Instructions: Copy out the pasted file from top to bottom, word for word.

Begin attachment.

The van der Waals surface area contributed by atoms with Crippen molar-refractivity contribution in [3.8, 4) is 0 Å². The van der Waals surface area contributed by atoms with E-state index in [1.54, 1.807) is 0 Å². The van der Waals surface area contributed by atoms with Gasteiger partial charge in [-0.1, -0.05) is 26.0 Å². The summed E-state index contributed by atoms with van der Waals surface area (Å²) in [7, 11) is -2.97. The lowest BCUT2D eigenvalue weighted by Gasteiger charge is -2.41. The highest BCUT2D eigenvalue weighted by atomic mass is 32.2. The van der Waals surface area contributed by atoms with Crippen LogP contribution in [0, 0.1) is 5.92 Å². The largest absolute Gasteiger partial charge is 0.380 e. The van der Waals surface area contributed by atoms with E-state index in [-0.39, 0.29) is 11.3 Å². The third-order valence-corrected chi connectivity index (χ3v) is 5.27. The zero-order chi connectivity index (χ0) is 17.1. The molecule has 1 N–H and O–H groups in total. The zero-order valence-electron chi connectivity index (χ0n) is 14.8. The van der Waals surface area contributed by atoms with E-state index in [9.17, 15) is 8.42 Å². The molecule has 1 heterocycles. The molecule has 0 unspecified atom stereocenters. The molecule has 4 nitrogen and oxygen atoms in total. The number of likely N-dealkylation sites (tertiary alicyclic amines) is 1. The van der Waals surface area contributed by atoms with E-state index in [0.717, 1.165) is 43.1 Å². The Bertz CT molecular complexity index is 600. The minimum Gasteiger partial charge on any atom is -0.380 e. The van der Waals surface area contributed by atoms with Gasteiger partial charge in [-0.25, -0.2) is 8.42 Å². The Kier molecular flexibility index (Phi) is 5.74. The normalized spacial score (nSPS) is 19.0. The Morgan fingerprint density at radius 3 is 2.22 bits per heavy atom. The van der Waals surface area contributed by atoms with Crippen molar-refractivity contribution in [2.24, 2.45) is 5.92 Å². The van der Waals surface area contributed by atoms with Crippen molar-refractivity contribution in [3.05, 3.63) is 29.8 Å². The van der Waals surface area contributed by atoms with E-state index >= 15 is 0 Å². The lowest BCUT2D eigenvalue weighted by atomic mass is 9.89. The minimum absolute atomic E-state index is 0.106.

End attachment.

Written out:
The van der Waals surface area contributed by atoms with Crippen molar-refractivity contribution in [3.8, 4) is 0 Å². The van der Waals surface area contributed by atoms with E-state index in [1.54, 1.807) is 0 Å². The van der Waals surface area contributed by atoms with Gasteiger partial charge in [-0.1, -0.05) is 26.0 Å². The summed E-state index contributed by atoms with van der Waals surface area (Å²) in [7, 11) is -2.97. The lowest BCUT2D eigenvalue weighted by Gasteiger charge is -2.41. The highest BCUT2D eigenvalue weighted by atomic mass is 32.2. The van der Waals surface area contributed by atoms with Crippen LogP contribution in [0, 0.1) is 5.92 Å². The largest absolute Gasteiger partial charge is 0.380 e. The van der Waals surface area contributed by atoms with E-state index in [-0.39, 0.29) is 11.3 Å². The third-order valence-corrected chi connectivity index (χ3v) is 5.27. The zero-order chi connectivity index (χ0) is 17.1. The molecule has 1 N–H and O–H groups in total. The zero-order valence-electron chi connectivity index (χ0n) is 14.8. The van der Waals surface area contributed by atoms with E-state index in [9.17, 15) is 8.42 Å². The molecule has 1 heterocycles. The molecule has 0 unspecified atom stereocenters. The molecule has 4 nitrogen and oxygen atoms in total. The number of likely N-dealkylation sites (tertiary alicyclic amines) is 1. The van der Waals surface area contributed by atoms with E-state index in [0.717, 1.165) is 43.1 Å². The Bertz CT molecular complexity index is 600. The minimum Gasteiger partial charge on any atom is -0.380 e. The van der Waals surface area contributed by atoms with Gasteiger partial charge in [-0.25, -0.2) is 8.42 Å². The Kier molecular flexibility index (Phi) is 5.74. The normalized spacial score (nSPS) is 19.0. The Morgan fingerprint density at radius 3 is 2.22 bits per heavy atom. The van der Waals surface area contributed by atoms with Crippen molar-refractivity contribution in [2.24, 2.45) is 5.92 Å². The van der Waals surface area contributed by atoms with Crippen molar-refractivity contribution in [3.05, 3.63) is 29.8 Å². The van der Waals surface area contributed by atoms with E-state index >= 15 is 0 Å². The lowest BCUT2D eigenvalue weighted by atomic mass is 9.89. The minimum absolute atomic E-state index is 0.106.